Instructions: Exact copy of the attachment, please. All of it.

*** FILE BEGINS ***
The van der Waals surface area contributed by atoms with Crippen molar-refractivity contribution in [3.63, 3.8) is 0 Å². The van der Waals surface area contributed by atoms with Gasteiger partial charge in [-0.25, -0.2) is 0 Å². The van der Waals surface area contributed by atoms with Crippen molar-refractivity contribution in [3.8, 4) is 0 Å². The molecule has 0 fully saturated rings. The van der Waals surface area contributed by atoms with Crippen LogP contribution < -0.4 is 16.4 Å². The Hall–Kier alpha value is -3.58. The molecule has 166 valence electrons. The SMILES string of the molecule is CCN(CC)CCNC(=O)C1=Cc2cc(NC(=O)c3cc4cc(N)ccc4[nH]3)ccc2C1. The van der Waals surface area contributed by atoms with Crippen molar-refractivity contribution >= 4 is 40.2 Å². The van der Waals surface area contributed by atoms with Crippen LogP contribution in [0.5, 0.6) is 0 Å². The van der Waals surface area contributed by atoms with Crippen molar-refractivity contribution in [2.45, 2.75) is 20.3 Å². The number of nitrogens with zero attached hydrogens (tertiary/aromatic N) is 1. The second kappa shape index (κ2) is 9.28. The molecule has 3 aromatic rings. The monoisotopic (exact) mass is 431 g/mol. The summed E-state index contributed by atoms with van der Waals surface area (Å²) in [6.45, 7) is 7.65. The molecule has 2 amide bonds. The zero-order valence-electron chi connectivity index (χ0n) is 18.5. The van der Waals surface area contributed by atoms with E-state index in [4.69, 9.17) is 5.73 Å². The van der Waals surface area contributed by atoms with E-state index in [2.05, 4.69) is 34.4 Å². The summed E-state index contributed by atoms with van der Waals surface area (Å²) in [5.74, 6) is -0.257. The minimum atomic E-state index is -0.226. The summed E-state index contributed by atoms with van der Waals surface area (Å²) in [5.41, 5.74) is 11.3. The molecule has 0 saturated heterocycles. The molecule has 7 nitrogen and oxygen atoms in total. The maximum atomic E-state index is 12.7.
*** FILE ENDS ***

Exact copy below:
The van der Waals surface area contributed by atoms with Crippen molar-refractivity contribution in [3.63, 3.8) is 0 Å². The van der Waals surface area contributed by atoms with Gasteiger partial charge in [-0.25, -0.2) is 0 Å². The van der Waals surface area contributed by atoms with Crippen molar-refractivity contribution in [3.8, 4) is 0 Å². The molecule has 0 fully saturated rings. The van der Waals surface area contributed by atoms with Crippen LogP contribution < -0.4 is 16.4 Å². The Hall–Kier alpha value is -3.58. The molecule has 166 valence electrons. The SMILES string of the molecule is CCN(CC)CCNC(=O)C1=Cc2cc(NC(=O)c3cc4cc(N)ccc4[nH]3)ccc2C1. The van der Waals surface area contributed by atoms with Crippen molar-refractivity contribution >= 4 is 40.2 Å². The van der Waals surface area contributed by atoms with Crippen LogP contribution in [0.5, 0.6) is 0 Å². The van der Waals surface area contributed by atoms with Crippen molar-refractivity contribution in [2.45, 2.75) is 20.3 Å². The number of nitrogens with zero attached hydrogens (tertiary/aromatic N) is 1. The second kappa shape index (κ2) is 9.28. The molecule has 3 aromatic rings. The monoisotopic (exact) mass is 431 g/mol. The summed E-state index contributed by atoms with van der Waals surface area (Å²) in [6.45, 7) is 7.65. The molecule has 2 amide bonds. The zero-order valence-electron chi connectivity index (χ0n) is 18.5. The van der Waals surface area contributed by atoms with E-state index in [4.69, 9.17) is 5.73 Å². The van der Waals surface area contributed by atoms with E-state index in [2.05, 4.69) is 34.4 Å². The summed E-state index contributed by atoms with van der Waals surface area (Å²) in [5.74, 6) is -0.257. The minimum atomic E-state index is -0.226. The summed E-state index contributed by atoms with van der Waals surface area (Å²) in [5.41, 5.74) is 11.3. The molecule has 0 saturated heterocycles. The molecule has 7 nitrogen and oxygen atoms in total. The maximum atomic E-state index is 12.7.